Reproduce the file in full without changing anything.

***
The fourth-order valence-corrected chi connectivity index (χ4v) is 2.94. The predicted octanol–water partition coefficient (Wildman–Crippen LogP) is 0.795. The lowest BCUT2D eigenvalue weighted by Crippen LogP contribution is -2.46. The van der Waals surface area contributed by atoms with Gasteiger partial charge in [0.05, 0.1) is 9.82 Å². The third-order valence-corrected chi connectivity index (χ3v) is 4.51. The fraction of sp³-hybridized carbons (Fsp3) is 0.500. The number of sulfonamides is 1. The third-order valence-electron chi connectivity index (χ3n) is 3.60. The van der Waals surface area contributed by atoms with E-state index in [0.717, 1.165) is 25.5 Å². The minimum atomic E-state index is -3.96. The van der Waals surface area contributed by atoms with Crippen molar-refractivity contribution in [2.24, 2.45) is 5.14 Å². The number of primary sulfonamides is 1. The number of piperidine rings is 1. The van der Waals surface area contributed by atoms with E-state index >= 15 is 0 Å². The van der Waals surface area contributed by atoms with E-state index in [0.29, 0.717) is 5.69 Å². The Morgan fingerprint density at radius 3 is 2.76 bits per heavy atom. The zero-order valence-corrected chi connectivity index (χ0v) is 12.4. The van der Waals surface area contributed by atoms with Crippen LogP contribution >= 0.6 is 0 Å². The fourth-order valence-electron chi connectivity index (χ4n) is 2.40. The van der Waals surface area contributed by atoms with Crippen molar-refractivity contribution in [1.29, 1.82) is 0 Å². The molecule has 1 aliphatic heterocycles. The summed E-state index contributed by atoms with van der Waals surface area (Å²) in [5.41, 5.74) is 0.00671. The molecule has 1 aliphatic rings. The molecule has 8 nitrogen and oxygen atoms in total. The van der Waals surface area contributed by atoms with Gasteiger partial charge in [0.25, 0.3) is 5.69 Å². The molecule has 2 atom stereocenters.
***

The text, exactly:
The fourth-order valence-corrected chi connectivity index (χ4v) is 2.94. The predicted octanol–water partition coefficient (Wildman–Crippen LogP) is 0.795. The lowest BCUT2D eigenvalue weighted by Crippen LogP contribution is -2.46. The van der Waals surface area contributed by atoms with Gasteiger partial charge in [0.05, 0.1) is 9.82 Å². The third-order valence-corrected chi connectivity index (χ3v) is 4.51. The fraction of sp³-hybridized carbons (Fsp3) is 0.500. The number of sulfonamides is 1. The third-order valence-electron chi connectivity index (χ3n) is 3.60. The van der Waals surface area contributed by atoms with E-state index in [0.717, 1.165) is 25.5 Å². The minimum atomic E-state index is -3.96. The van der Waals surface area contributed by atoms with Crippen molar-refractivity contribution in [2.24, 2.45) is 5.14 Å². The number of primary sulfonamides is 1. The number of piperidine rings is 1. The van der Waals surface area contributed by atoms with E-state index >= 15 is 0 Å². The van der Waals surface area contributed by atoms with E-state index in [0.29, 0.717) is 5.69 Å². The Morgan fingerprint density at radius 3 is 2.76 bits per heavy atom. The zero-order valence-corrected chi connectivity index (χ0v) is 12.4. The van der Waals surface area contributed by atoms with Crippen LogP contribution >= 0.6 is 0 Å². The fourth-order valence-electron chi connectivity index (χ4n) is 2.40. The van der Waals surface area contributed by atoms with Crippen molar-refractivity contribution in [1.29, 1.82) is 0 Å². The molecule has 1 aliphatic heterocycles. The summed E-state index contributed by atoms with van der Waals surface area (Å²) in [5.41, 5.74) is 0.00671. The molecule has 1 aliphatic rings. The molecule has 8 nitrogen and oxygen atoms in total. The van der Waals surface area contributed by atoms with Gasteiger partial charge in [0.25, 0.3) is 5.69 Å². The molecule has 2 atom stereocenters.